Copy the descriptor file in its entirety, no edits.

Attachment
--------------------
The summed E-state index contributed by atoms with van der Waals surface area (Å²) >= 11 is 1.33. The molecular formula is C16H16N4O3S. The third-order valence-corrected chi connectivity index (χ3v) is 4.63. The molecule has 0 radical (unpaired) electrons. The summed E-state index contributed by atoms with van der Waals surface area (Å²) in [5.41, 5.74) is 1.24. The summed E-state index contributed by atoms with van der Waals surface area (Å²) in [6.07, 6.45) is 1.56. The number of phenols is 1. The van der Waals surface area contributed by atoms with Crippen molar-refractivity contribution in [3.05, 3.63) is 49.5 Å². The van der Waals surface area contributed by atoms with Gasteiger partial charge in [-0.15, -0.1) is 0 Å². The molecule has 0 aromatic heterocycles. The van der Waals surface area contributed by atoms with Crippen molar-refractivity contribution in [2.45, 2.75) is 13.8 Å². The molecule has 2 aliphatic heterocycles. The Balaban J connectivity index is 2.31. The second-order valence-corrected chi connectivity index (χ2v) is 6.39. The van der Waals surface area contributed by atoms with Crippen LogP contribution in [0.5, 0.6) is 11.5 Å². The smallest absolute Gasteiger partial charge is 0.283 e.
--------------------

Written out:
The summed E-state index contributed by atoms with van der Waals surface area (Å²) >= 11 is 1.33. The molecular formula is C16H16N4O3S. The third-order valence-corrected chi connectivity index (χ3v) is 4.63. The molecule has 0 radical (unpaired) electrons. The summed E-state index contributed by atoms with van der Waals surface area (Å²) in [5.41, 5.74) is 1.24. The summed E-state index contributed by atoms with van der Waals surface area (Å²) in [6.07, 6.45) is 1.56. The number of phenols is 1. The van der Waals surface area contributed by atoms with Crippen molar-refractivity contribution in [3.05, 3.63) is 49.5 Å². The van der Waals surface area contributed by atoms with Gasteiger partial charge in [-0.15, -0.1) is 0 Å². The molecule has 0 aromatic heterocycles. The van der Waals surface area contributed by atoms with Crippen molar-refractivity contribution in [2.45, 2.75) is 13.8 Å². The molecule has 2 aliphatic heterocycles. The Balaban J connectivity index is 2.31. The second-order valence-corrected chi connectivity index (χ2v) is 6.39. The van der Waals surface area contributed by atoms with Crippen LogP contribution in [0.5, 0.6) is 11.5 Å². The smallest absolute Gasteiger partial charge is 0.283 e.